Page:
Writers’ Fear of Joining the ‘Gig Economy’ Fuels WGA Picket Lines
Let the gig economy debate begin.
One of the most contentious issues in the writers strike that erupted May 2 is the assertion by the Writers Guild of America that screenwriting is in danger of becoming part of the “gig economy.” The WGA’s proposed solutions — mandatory staffing minimums and guaranteed weeks of employment — are equally dividing labor and management.
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Now that contract talks between the WGA and the Alliance of Motion Picture and Television Producers have cratered, complex issues are being chewed over by writers who are fired up, walking in circles (literally) and wound up about the long-term employment picture for Hollywood scribes.
“I am the example of why we’re striking,” says Cindy Chupack, a two-time Emmy winner for her work on “Modern Family” and “Sex and the City.” Chupack has scrambled for the past few years to assemble enough writing jobs — a few mini rooms, a pilot script and feature script or two — to keep her income steady. But her bigger concern is the fate of the younger less experienced writers that she’s worked with in mini rooms all over town.
“What we’re trying to do is ensure that there will be a future in writing and the next generation will have the chance to make a good living in the way that I have had,” Chupack says. The twin problems are low pay for mini rooms — an alternative to traditional pilot and series development where a small group works on multiple scripts — and the short duration (six to eight weeks) of many work assignments.
The guild’s remedy is to implement staffing minimums of at least six writers on a series that runs six episodes, with one additional writer to be hired for every two episodes beyond the initial six. It also seeks to establish guarantees on the duration of that job.
The AMPTP balked, saying the proposals would add enormous costs when production budgets are already staggeringly high. According to WGA data, a typical writer on a streaming show works 20 to 24 weeks. The studios point out that a staff writer working at minimum would earn $90,920 over 20 weeks. At the writer-producer level, 20 weeks at WGA scale is worth about $150,000. Writers also earn fees per script.
WGA members say those averages mask the real-world pressures on younger writers to work at union-scale rates on a treadmill where they’re always hunting for the next short-term post.
“It’s great that we’re bringing all these young, diverse writers into the [mini rooms] but we haven’t made it possible for these people to stay in the job long term,” Chupack says.
Nikita Hamilton has the ambition to become a showrunner, but she has had little experience in production beyond writers’ rooms with small staffs. “The only time I’ve ever been to set was on my first script as a co-writer, and I was still an assistant,” Hamilton told Variety as she picketed May 5 outside Amazon Studios in Culver City. “I’ve worked on four shows since then.”
The term “gig economy” has become a lightning rod in the public policy and legal realm. It typically refers to employment that is entirely freelance (think Uber and DoorDash drivers), often on a day-to-day basis, without benefits or other protections that full-time employment provides. The WGA strategically invoked the phrase in much of its strike-related communications to its 11,500 members.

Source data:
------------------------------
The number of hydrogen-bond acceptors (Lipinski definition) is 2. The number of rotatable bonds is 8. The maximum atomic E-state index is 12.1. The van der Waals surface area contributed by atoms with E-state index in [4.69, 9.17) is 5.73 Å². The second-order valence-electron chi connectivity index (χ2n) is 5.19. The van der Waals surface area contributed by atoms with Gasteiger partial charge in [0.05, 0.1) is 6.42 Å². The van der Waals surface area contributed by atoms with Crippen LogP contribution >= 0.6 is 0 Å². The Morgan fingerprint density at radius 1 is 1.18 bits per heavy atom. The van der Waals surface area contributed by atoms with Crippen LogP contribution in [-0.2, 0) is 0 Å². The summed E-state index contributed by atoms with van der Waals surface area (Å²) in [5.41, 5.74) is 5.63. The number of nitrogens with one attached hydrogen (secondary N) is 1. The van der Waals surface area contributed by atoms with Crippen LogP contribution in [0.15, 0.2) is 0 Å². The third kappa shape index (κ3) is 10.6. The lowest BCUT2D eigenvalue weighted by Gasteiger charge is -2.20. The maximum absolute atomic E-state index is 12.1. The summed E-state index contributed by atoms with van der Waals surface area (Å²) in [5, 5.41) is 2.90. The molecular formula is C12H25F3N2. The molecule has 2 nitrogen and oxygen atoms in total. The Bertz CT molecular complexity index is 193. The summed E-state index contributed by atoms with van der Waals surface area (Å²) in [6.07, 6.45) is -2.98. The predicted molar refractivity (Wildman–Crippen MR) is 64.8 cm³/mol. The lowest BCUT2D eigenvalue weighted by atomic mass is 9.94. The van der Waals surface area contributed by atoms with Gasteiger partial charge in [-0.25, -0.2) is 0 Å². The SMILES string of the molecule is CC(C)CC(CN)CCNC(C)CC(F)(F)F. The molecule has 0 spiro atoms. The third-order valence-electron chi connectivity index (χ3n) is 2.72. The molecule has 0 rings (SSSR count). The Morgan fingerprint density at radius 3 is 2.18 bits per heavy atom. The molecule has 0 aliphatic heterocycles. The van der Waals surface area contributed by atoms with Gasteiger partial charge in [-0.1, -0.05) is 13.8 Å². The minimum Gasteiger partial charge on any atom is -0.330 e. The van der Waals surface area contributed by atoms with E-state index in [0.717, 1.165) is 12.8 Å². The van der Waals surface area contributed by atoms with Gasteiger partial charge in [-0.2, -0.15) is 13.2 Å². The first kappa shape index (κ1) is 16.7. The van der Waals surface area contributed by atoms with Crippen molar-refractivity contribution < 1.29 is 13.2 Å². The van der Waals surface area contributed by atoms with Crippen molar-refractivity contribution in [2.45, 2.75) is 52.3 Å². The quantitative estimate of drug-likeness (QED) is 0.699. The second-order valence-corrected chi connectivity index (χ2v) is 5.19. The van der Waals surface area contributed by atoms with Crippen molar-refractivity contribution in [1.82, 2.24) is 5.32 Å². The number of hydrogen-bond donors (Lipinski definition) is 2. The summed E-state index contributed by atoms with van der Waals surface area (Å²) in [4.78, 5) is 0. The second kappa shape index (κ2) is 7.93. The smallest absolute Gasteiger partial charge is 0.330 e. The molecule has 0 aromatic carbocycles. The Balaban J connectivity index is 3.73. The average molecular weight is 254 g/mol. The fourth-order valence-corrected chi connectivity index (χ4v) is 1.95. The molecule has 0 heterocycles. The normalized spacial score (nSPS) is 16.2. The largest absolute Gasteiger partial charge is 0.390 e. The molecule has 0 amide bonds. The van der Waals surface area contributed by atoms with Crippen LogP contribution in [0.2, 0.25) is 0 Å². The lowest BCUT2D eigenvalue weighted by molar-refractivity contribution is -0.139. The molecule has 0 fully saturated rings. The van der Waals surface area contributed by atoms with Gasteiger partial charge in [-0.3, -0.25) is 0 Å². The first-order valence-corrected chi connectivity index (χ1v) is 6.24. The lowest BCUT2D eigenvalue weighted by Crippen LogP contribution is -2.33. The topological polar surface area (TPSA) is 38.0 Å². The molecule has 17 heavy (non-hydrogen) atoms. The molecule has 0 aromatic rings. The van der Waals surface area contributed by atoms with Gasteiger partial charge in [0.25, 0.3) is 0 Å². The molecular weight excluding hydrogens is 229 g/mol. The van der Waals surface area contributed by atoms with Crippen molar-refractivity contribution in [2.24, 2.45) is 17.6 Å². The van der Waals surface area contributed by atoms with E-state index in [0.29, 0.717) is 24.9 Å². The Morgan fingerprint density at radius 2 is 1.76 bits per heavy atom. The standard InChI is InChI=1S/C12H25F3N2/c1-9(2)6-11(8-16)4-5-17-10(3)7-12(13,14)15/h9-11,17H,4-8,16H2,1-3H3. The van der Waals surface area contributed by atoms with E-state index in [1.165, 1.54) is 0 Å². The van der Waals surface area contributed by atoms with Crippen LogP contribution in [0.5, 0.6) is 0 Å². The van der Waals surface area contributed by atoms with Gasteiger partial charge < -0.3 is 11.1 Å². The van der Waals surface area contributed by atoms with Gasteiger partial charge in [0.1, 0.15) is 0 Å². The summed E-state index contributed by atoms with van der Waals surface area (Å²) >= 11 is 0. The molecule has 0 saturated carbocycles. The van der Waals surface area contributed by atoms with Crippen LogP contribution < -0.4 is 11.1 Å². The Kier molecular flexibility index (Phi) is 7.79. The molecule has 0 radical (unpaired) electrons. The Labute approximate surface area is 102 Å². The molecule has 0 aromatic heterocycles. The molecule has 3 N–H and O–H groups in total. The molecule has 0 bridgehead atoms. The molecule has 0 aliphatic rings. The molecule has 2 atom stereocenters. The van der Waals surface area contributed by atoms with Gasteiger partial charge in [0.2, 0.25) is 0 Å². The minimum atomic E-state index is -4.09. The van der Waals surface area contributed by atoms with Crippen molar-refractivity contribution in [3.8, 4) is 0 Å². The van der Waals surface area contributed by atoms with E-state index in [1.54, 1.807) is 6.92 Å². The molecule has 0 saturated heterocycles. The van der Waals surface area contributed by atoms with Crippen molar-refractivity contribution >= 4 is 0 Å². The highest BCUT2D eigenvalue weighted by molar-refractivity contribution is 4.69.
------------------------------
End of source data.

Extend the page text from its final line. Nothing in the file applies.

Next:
Of course, employment for writers in Hollywood has largely been handled on a project-by-project basis for decades. In this context, “gig economy” felt like a loaded term to industry insiders — until writers by the dozen began sharing their personal stories.
Amid seismic structural changes in TV and film ushered in by the rise of streaming, writers on the picket lines their option to secure a financial stake in a production and a say in decision-making is under attack. The changing job landscape is coming into sharp relief at a time when profit-participation pacts are disappearing, thanks to those same shifts.
The WGA doesn’t deal with profit-participation issues — those are wrangled on an individual basis by agents and lawyers — but guild members feel the loss of income. WGA-negotiated residual fees paid to scribes for repeat airings of TV programs and movies were also a means of giving all writers skin in the game over the long haul. But residual-fee rates have shrunk in the streaming era, even as the volume of residual payments has risen with the TV boom.
Patrick Meighan, a longtime writer-producer on Fox’s “Family Guy,” has a short answer for how studios can absorb the costs of the WGA’s staffing proposals — namely, start by trimming at the top of the studio pyramid.
“How can you afford to pay [Warner Bros. Discovery CEO] David Zaslav $245 million in a single year but you can’t pay six writers?” says Meighan, referring to Zaslav’s stock grant-inflated pay package for 2021. “How is it that you used to be able to pay 12 writers on a staff when the show was on broadcast TV. But now that it’s streaming, six is some ridiculous number? I don’t think the math adds up.”
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